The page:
Thus, for Abarbanel, the desire of the Two and One Half tribes to remain behind was understood even by them as inappropriate. This is presumably because their decision could undermine the cod's all-powerful will? Rather, the Midrash seems to be suggesting, 'wealth and possessions that are gifts of Heaven and acquired through the strength of the Torah' is a description of not simply the source of these things, but of their essential value as well. To regard one's riches as a 'gift of Heaven' means to realize that they have no intrinsic value but are only vehicles for the achievement of a higher purpose. When one's possessions acquire an essential value of their own and become the end rather than simply a means, the result is not infrequently estrangement from God and, more significantly, the spiritual despondency that tends to accompany that estrangement.

The Midrash proffers that the wealth of these tribes, the abundant flocks of cattle and sheep that constituted their assets, was not simply the motivation behind their request, but actually the ultimate cause of their premature downfall. The desire to remain on the eastern banks of the Jordan was not only a prudent decision of economics, but also a definitive statement of their misplaced values. To cross the river and to enter the land with the other tribes meant to embrace a national destiny that placed spiritual goals ahead of material ones, and the Two and One Half tribes were unable to make that commitment. The preference to remain behind was therefore a conscious decision to structure their lives according to a value system that championed material achievement ahead of all else. The opportunity to experience the intimacy of God's presence, the prospect of a unique spiritual dimension to living afforded by fulfillment of the Torah within the confines of the 'Promised Land,' were insufficient to tear those tribes away from their concern for their flocks.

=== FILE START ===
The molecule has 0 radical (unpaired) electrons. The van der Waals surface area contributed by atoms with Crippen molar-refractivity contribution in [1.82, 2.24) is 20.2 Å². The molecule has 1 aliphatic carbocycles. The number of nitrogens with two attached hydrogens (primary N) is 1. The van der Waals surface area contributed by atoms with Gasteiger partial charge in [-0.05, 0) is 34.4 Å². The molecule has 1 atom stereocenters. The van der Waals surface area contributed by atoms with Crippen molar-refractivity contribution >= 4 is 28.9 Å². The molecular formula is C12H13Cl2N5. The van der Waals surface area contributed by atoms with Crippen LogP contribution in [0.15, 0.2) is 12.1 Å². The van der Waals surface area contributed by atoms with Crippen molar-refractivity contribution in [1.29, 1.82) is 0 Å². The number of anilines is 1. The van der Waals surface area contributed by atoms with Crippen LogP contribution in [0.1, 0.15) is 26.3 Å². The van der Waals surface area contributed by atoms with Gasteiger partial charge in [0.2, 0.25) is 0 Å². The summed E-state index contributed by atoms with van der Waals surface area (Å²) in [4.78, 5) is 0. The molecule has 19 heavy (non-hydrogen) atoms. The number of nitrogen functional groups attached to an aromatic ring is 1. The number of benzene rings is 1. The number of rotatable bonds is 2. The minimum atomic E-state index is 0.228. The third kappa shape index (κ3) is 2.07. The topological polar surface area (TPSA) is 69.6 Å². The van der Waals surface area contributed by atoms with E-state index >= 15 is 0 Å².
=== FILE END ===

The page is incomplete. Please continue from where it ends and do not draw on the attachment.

Proceeding one step further, the Midrash (also quoted by Rashi) maintains that such misplaced values may in fact be the cause of rather extreme consequences:

"…the descendents of Reuven and Gad treated things that are most important as secondary, and the secondary things as most important. They valued their possessions even more than the lives of their children, for did they not exclaim to Moshe 'we shall erect sheepfolds for our flocks and cities for our children' (32:16), thus showing more concern for their sheep? Moshe, in contrast, responded 'build cities for your young ones and erect fences for your sheep' (32:24), thus placing the children ahead of the possessions!" (BeMidbar Rabba 22:9).